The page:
"We bury him Friday, poor chap! Fine big man, too!" And at the warder's words a shudder passed through Felix. The frozen tranquillity of that body!

As the carved beauty of great buildings, so is the graven beauty of death, the unimaginable wonder of the abandoned thing lying so quiet, marvelling at its resemblance to what once lived! How strange this thing, still stamped by all that it had felt, wanted, loved, and hated, by all its dumb, hard, commonplace existence! This thing with the calm, pathetic look of one who asks of his own fled spirit: Why have you abandoned me?

Death! What more wonderful than a dead body--that still perfect work of life, for which life has no longer use! What more mysterious than this sight of what still is, yet is not!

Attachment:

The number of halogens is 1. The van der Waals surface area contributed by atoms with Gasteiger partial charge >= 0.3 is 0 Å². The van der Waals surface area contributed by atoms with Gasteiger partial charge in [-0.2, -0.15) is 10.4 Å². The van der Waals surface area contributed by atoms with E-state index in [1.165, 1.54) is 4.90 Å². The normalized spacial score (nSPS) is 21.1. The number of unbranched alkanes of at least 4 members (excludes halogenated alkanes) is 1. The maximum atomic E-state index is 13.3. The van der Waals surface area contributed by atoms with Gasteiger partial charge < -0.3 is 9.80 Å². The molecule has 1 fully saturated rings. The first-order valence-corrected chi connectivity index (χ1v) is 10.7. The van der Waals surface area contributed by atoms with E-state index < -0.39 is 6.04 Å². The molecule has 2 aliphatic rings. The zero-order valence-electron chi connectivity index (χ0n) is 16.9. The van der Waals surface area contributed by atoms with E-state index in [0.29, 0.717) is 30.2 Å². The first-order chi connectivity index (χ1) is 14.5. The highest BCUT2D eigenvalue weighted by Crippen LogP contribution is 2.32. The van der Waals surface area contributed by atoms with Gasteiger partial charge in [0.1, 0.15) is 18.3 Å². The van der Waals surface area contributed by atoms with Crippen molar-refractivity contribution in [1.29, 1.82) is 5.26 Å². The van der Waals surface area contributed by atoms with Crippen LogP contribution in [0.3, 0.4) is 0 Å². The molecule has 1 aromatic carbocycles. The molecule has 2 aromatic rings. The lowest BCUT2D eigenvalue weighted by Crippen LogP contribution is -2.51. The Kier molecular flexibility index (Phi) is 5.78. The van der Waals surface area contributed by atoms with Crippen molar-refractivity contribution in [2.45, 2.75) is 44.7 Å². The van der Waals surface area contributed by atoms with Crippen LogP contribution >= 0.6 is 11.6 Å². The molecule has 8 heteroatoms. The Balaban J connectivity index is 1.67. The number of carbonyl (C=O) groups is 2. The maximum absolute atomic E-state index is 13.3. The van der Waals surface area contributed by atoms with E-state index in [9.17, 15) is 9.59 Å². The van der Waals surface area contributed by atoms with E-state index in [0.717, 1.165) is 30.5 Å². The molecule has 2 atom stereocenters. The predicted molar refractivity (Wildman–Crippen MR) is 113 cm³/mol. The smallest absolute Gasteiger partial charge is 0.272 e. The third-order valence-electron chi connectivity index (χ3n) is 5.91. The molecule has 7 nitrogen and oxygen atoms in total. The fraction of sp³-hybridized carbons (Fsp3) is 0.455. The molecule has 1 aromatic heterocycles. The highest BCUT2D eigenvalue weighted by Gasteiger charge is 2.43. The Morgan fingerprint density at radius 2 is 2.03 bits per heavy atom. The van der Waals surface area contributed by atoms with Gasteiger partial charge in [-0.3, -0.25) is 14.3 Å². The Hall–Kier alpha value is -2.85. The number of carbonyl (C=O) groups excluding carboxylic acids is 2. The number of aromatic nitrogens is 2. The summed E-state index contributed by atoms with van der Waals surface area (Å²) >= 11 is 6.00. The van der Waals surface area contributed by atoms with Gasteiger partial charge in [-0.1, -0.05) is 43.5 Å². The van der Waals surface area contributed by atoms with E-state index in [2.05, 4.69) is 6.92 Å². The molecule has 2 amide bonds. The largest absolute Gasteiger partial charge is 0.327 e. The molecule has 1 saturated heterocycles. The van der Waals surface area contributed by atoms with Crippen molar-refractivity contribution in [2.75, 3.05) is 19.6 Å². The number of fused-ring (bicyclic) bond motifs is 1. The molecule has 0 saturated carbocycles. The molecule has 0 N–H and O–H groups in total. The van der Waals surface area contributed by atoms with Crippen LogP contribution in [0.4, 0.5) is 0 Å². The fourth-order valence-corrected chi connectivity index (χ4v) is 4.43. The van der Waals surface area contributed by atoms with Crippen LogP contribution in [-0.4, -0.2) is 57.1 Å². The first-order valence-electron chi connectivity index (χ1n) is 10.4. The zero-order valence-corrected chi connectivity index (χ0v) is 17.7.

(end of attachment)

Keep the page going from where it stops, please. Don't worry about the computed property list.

Below the linen swathing the injured temples, those eyes were closed through which such yearning had looked forth. From that face, where the hair had grown faster than if it had been alive, death's majesty had planed away the aspect of brutality, removed the yearning, covering all with wistful acquiescence. Was his departed soul coherent? Where was it? Did it hover in this room, visible still to the boy? Did it stand there beside what was left of Tryst the laborer, that humblest of all creatures who dared to make revolt--serf, descendant of serfs, who, since the beginning, had hewn wood, drawn water, and done the will of others? Or was it winged, and calling in space to the souls of the oppressed?